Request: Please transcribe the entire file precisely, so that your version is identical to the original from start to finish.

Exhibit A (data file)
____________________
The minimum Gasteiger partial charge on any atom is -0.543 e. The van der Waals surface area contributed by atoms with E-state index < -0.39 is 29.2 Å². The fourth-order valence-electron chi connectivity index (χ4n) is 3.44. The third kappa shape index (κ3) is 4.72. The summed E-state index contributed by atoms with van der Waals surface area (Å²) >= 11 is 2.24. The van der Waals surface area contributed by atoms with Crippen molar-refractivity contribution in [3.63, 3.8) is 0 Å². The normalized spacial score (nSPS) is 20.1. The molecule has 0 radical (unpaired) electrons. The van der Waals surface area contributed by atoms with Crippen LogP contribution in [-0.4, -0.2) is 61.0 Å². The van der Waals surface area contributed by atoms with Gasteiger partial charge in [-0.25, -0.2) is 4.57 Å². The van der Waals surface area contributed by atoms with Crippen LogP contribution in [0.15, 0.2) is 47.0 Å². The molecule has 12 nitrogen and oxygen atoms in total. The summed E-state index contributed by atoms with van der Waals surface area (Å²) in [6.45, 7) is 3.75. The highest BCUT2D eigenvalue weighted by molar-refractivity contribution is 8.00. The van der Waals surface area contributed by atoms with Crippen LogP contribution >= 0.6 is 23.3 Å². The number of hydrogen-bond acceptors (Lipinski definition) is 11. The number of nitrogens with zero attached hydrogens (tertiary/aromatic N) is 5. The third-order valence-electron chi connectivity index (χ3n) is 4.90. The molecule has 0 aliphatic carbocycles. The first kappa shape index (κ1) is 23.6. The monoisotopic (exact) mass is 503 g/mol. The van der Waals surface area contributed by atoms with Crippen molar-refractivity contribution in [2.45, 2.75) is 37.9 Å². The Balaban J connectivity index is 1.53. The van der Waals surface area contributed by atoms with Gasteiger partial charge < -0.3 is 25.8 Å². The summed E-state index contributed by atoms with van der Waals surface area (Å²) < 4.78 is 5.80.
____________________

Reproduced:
The minimum Gasteiger partial charge on any atom is -0.543 e. The van der Waals surface area contributed by atoms with E-state index < -0.39 is 29.2 Å². The fourth-order valence-electron chi connectivity index (χ4n) is 3.44. The third kappa shape index (κ3) is 4.72. The summed E-state index contributed by atoms with van der Waals surface area (Å²) >= 11 is 2.24. The van der Waals surface area contributed by atoms with Crippen molar-refractivity contribution in [3.63, 3.8) is 0 Å². The normalized spacial score (nSPS) is 20.1. The molecule has 0 radical (unpaired) electrons. The van der Waals surface area contributed by atoms with Crippen LogP contribution in [-0.4, -0.2) is 61.0 Å². The van der Waals surface area contributed by atoms with Gasteiger partial charge in [-0.25, -0.2) is 4.57 Å². The van der Waals surface area contributed by atoms with Crippen LogP contribution in [0.15, 0.2) is 47.0 Å². The molecule has 12 nitrogen and oxygen atoms in total. The summed E-state index contributed by atoms with van der Waals surface area (Å²) in [6.45, 7) is 3.75. The highest BCUT2D eigenvalue weighted by molar-refractivity contribution is 8.00. The van der Waals surface area contributed by atoms with Crippen LogP contribution >= 0.6 is 23.3 Å². The number of hydrogen-bond acceptors (Lipinski definition) is 11. The number of nitrogens with zero attached hydrogens (tertiary/aromatic N) is 5. The third-order valence-electron chi connectivity index (χ3n) is 4.90. The molecule has 0 aliphatic carbocycles. The first kappa shape index (κ1) is 23.6. The monoisotopic (exact) mass is 503 g/mol. The van der Waals surface area contributed by atoms with Crippen molar-refractivity contribution in [2.45, 2.75) is 37.9 Å². The Balaban J connectivity index is 1.53. The van der Waals surface area contributed by atoms with Gasteiger partial charge < -0.3 is 25.8 Å². The summed E-state index contributed by atoms with van der Waals surface area (Å²) < 4.78 is 5.80.